The Blockchain Panacea is the tendency for developers to attach the blockchain to technologies that either don’t need it to function effectively or to ideas that haven’t worked in the past with the expectation that the blockchain can somehow make them viable.
The blockchain and decentralized digital assets solve specific problems very well, but they are not a panacea.
Blockchain overreach is a bigger problem for Ethereum than XRP, but it seems like Ripple is also stretching itself into a hundred different directions and potential blockchain “use cases.” Ripple’s investments are more focused than the slapdash, haphazard, blind man throwing mud against a wall and seeing what sticks free-for-all that Ethereum tokens are. Still, there are certain Xpring investments that seem like bad ideas. The folding of the peer to peer rental service Omni, one of Ripple’s early Xpring investments, didn’t surprise me in the least.
Blockchain projects have a big problem with attaching the technology to bad ideas and expecting them to suddenly be lucrative, as though decentralization is a panacea that will make an idea that no one wanted before suddenly desirable. One glance at the grand variety and number of different Ethereum tokens should provide immediate examples of projects that fit this category. Many are blatant cash grabs, and even more are attempts to polish unwanted business models to make them desirable with blockchain.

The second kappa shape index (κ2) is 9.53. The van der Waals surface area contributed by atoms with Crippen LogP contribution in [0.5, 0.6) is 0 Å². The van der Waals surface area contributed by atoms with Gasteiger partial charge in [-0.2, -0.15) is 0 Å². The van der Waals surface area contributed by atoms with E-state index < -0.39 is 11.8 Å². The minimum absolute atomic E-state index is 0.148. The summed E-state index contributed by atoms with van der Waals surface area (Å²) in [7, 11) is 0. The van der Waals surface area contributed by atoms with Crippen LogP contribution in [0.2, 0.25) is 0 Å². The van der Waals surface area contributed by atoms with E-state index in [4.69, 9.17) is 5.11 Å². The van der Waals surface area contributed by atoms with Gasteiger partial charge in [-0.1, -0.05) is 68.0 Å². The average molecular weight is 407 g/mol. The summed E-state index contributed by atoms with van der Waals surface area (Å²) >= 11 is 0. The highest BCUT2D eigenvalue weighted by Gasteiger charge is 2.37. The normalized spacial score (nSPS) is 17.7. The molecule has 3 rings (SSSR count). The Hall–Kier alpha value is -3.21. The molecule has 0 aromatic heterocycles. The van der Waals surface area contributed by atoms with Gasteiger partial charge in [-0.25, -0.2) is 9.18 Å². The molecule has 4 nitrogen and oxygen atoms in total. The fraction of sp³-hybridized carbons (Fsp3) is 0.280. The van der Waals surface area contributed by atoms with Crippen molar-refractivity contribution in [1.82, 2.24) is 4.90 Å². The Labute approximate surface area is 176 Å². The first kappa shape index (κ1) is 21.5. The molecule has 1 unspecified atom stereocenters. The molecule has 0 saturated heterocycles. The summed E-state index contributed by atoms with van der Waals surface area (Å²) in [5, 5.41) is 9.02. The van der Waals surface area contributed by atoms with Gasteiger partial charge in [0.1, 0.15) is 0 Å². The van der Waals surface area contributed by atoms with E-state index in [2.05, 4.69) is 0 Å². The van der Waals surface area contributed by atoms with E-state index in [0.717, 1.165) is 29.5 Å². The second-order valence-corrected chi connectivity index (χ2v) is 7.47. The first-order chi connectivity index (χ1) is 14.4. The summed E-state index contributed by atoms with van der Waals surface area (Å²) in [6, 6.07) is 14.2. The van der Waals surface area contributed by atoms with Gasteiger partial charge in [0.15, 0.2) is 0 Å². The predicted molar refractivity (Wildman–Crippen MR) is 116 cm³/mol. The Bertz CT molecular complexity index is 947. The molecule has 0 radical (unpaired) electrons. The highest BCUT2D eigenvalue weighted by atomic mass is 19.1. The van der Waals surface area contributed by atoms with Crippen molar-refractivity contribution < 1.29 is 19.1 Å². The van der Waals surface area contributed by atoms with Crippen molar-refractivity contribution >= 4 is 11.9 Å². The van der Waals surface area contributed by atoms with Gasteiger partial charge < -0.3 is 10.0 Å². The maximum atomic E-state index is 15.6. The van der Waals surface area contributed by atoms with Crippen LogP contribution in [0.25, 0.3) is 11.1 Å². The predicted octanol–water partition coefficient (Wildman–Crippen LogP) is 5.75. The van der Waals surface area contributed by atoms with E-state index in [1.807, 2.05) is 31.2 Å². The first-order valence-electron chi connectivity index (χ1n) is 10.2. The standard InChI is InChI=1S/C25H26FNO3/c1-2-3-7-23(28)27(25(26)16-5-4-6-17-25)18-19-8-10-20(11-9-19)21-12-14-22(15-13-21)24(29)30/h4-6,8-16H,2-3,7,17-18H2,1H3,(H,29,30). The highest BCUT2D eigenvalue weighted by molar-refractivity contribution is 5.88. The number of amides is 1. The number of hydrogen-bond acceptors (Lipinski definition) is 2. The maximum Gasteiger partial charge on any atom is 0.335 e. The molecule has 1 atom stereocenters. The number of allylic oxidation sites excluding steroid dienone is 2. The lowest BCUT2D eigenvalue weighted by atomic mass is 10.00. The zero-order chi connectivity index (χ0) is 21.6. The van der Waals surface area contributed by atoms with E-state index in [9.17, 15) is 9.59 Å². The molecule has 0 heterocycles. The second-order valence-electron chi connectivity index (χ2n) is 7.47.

The point of these projects is always to make money. I suppose this makes me a cynic, but the majority of these tokens are not labors of love. The profit model is paramount. Ripple may be creating a similar kind of problem as the one found on the Ethereum blockchain.
The amount of money Ripple is offering to spark XRP adoption amongst businesses is bound to attract some lemons. My concern with many of the Xpring projects is that, with how dubious and scammy blockchain projects can be, the kinds of businesses that would want to integrate blockchain tech into their companies are the sort that are already having trouble with sustainable business models. That’s not to say the Xpring project is a bad idea as a tool to spark development, but the community needs to temper its expectations with the viability of these projects. Some may succeed, and while Ripple is applying a measure of selection to their investments by vetting these projects, many will no doubt fail. Ripple’s tech has the potential to transform certain industries, but it is not a magical solution that will make a bad idea work.
Header Photo by Willian Justen de Vasconcellos